Assumption of the Blessed Virgin Mary
What does the Church teach about the assumption of Mary? Let us begin by considering a few key points.
First, in discussing the assumption, the Church affirms that Mary did not suffer from original sin but was conceived full of grace.
According to this doctrine, known as the Immaculate Conception, God’s supernatural life dwelt in Mary from the very beginning of her existence.
This doctrine, which has its roots in early Christianity, ultimately is about the mystery of Jesus Christ. God became man in Mary’s womb. Since Jesus truly is the all-holy God, the Second Person of the Trinity, Catholics believe he is worthy to dwell in a pure vessel, a holy temple. Thus, it is fitting that God would prepare Mary as an immaculate dwelling place, full of grace and not stained by sin, for the God-man.
The annunciation scene in Luke’s Gospel points us in this direction. The angel Gabriel greets Mary with the words, “Hail, full of grace” The Greek word in Luke’s Gospel for “full of grace” (Luke 1:28) is in a perfect passive participle form, which would indicate that Mary already has been filled with God’s saving grace, even before Jesus was conceived in her womb. The Immaculate Conception will serve as a basis for understanding Mary’s assumption.
Second, the Church teaches that Mary was taken to heaven when the course of her earthly life was finished.
The Church does not declare whether Mary died and then was assumed into heaven or whether she was assumed before she died. It leaves open both possibilities. However, the majority of theologians and saints throughout the centuries have affirmed that Mary did experience death—not as a penalty for sin but in conformity to her son, who willingly experienced death on our behalf.
Third, the Church affirms that Mary was taken body and soul into heavenly glory right at the end of her earthly life. One of the consequences of original sin is the corruption of the body (Genesis 3:19) says. “In the sweat of thy face shalt thou eat bread till thou return to the earth, out of which thou wast taken: for dust thou art, and into dust thou shalt return.” If Mary was full of grace and did not suffer from original sin, it is fitting that she, like her son, would not experience such bodily corruption.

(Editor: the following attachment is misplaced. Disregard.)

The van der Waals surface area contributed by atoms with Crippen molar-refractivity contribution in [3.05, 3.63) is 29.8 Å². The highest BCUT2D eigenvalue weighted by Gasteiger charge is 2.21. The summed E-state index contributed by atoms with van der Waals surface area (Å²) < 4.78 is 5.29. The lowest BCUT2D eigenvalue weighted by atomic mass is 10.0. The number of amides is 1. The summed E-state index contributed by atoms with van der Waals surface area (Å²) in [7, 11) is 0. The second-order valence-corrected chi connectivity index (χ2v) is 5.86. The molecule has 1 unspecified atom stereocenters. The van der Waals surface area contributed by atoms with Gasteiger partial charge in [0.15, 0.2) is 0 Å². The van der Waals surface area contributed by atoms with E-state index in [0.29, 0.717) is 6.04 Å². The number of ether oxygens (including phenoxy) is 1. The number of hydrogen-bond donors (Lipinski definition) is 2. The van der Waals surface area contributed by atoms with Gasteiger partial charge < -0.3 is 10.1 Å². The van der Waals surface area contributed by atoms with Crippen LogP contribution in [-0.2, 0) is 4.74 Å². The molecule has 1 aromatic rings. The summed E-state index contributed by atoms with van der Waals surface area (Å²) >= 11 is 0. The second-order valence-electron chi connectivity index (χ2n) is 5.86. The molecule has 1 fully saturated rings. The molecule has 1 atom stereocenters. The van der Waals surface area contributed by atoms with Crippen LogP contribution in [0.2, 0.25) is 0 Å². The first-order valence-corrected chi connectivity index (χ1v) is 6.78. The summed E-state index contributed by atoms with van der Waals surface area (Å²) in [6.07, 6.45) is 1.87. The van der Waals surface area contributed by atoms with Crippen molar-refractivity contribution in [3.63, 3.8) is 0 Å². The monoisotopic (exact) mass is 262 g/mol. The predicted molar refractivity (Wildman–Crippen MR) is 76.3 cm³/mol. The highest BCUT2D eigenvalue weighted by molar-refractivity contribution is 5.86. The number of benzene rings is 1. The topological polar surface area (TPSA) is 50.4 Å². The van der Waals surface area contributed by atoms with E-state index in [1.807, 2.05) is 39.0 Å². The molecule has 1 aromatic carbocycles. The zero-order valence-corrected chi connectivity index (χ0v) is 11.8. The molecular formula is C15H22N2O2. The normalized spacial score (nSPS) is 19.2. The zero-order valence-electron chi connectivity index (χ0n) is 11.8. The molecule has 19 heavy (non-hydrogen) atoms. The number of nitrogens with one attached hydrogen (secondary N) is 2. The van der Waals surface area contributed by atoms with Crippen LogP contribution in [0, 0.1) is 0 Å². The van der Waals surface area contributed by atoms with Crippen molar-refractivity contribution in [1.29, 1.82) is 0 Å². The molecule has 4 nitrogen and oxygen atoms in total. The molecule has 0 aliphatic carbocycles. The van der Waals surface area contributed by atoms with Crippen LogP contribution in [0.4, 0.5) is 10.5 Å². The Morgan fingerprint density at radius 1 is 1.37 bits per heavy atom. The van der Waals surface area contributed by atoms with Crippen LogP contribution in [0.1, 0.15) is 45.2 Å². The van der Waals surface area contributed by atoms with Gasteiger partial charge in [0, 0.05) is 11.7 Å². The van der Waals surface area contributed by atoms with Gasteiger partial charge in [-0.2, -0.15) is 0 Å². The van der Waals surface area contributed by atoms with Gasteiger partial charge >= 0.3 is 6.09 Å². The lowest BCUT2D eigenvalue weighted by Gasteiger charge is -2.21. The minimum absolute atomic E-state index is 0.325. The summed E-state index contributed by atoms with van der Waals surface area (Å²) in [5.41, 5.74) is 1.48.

Although there are no explicit proof texts in Scripture for Mary’s assumption, some biblical themes may at least shed light on this doctrine.
For example, the notion of being taken up into heaven has some precedent in Scripture. Enoch was taken into heaven without seeing death (see Hebrews 11:5), and Elijah was whisked into heaven by the chariots of fire at the end of his life (see 2 Kings 2:11). If God could assume these righteous men of the Old Testament, it is certainly possible that Jesus could assume his own mother as well.
Since one of the blessings promised to all faithful disciples is victory over death, it is fitting that Mary, who is the first and model disciple of Christ, would be the first to receive this blessing. Catholics therefore believe that the privilege of resurrection unto life in heaven promised to all faithful Christians was given first to Mary and in a totally unique way.
While the rest of us hope to have our bodies raised to glory at the end of time, Mary experienced the resurrection and glorification of her body at the moment her earthly life ended. Thus, her assumption—which flows from her unique participation in Christ’s victory as the mother of the Savior and as the first and most faithful of Christ’s followers—anticipates to some degree our own share in the fullness of that victory if we persevere as followers of Christ.
Like the Resurrection of Christ, Mary’s assumption offers us hope in the midst of our trials in this “valley of tears.” This is the hope that God will carry us through our distress and lift up our heavy hearts. So take a moment right now and ask yourself, what burdens, troubles, and worries are weighing you down? How can you entrust yourself more to God’s loving care?
With whatever we’re facing in life, may we, like Mary, fall into the Father’s arms, so that we may have a more profound experience of his supporting us in our present sufferings and raising us to himself—both now and at the hour of our death.